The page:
Letter of Agreement (LOA) is a letter that is more informal and which is generally between institutions for a specific, short-term project.
No matter what type of agreement you put in place Brenda recommends that you make sure you determine who is responsible for what, what the timelines are, if there are limitations and who is paying for what.
A Project Annex is a document added to a general, long term MOU and it details specific work that is to be accomplished in the short-term.
Memorandum of Understanding: Overview
Brenda’s slideshow summarized several key areas:
- Project Responsibilities
- Who will provide what and when
- Establish clear roles and expectations: who is handling administration, management, technical support, etc
- Good idea to include a clause that covers unexpected tasks with terminology along the lines of … other related duties or as required and appropriate
- Project Costs
- Who will pay for which service or project (decisions may involve determining is one is using off the shelf software, open source, etc.)
- State limitations
- Project Approvals
- Who needs to authorize submissions before launch? (Brenda mentioned one scenario where a partner had left all the authorizations with one individual who had to take a leave in the middle of the project, but who had not delegated this power to anyone else – it left the project stagnant and unable to meet its deadlines)
- Dispute Resolution
- Determine with a clear methodology how conflicts will be handled
- Decide if a third party will be involved
- Establish who is responsible for copyright clearance, spell this is out clearly in the MOU
- Determine if each partner will have their own individual copyright statement on the host site or will there be a common copyright statement for all contributors to the project
- Will there be a pre-authorized license for reproduction (often this is stated as for educational use only and is for use by schools, teachers, students…)
- Duration and Termination
- Determine how long agreement will be in effect
- Define process to terminate agreement
- Determine review period
Points from Slideshow & Comments related to Agreements set up for Images Canada
- the initial MOU was between NLC and its inaugural partners
- it did take several iterations before they arrived at a final version
- it needed each participant’s legal dep’t or staff person to review
- it required signatures of the Nat’l Librarian and chief administrator of each partner
- Duration was 2 years
- Current MOU provides a broad framework with a 5yr term
- It lists collaborative activities but stipulates that these may be limited by funding and resources
- Limits responsibilities for costs incurrent by partners (limits to what the partners received as funding)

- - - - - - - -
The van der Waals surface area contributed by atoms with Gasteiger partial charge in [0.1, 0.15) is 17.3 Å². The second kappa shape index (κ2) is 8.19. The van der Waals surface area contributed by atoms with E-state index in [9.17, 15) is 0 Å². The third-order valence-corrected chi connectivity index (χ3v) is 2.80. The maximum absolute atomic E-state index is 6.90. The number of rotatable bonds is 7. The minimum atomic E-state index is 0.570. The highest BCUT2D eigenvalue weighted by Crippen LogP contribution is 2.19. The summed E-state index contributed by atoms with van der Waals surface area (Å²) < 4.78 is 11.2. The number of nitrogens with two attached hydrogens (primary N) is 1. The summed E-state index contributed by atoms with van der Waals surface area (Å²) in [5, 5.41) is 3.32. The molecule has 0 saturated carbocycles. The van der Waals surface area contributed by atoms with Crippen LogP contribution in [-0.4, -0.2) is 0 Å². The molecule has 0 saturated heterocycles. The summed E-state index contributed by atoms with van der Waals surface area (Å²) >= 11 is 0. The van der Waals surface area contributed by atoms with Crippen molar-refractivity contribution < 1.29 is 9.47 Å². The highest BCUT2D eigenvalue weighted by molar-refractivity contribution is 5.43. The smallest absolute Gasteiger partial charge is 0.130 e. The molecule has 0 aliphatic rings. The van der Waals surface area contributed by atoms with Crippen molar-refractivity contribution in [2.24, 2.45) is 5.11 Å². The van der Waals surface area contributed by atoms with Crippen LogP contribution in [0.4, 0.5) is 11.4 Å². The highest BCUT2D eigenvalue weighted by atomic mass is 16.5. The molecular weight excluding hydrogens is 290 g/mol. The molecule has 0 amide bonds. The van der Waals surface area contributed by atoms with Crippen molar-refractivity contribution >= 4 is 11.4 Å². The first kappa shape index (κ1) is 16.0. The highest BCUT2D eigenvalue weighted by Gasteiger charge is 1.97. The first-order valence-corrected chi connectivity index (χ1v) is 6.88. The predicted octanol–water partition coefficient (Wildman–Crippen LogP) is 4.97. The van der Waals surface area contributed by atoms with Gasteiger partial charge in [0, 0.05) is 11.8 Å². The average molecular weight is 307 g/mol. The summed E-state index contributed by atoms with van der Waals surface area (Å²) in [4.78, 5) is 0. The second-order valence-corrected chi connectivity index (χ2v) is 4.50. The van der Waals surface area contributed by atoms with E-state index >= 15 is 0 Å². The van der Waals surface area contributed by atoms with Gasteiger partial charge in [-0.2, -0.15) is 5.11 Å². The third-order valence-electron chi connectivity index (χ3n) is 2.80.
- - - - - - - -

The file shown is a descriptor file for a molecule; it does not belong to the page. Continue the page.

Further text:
- Provides for consultation as dispute resolution methodology
- Termination requires 3 months written notice
- Includes clause of limitation of legally binding obligations, (note: this is also not a legally binding contract)
- Use a Project Annex each year to detail that year’s projects – this can be signed at the director level of partners yearly and covers additions to long-term project
- This document defines scope (which may include the number of images – i.e. a target may be quoted), establishes mutual roles and responsibilities
- Clearly establishes approval/authorization process
- Defines specifics relating to copyright of contributed material
- Defines term of 1yr with termination notice of 30 days
Comments following presentation
Suggestion: “Add in to MOU and critical dependencies that would affect successful outcome of project. i.e. define what is essential to project’s completion – funding, timelines, certain equipment, key resources being hired, etc”
Tip from Brenda: “Be clear on what contributions are in kind and what are in cash.”
Question: “Do you have any strategies for facilitating the approval process for an MOU internally – i.e. for approaching internal legal departments?”
Answer: “Make sure the language of the MOU is in plain language that all can easily understand what the project is about and try to work with a consistent group of people.”
Comment: “It seems that Images Canada is not well known within Library & Archives Canada and it doesn’t appear to be well funded. I am concerned that it continues to receive good government support and that we make it known how important a project and service it is to not only the library community but to our broader community as a whole.”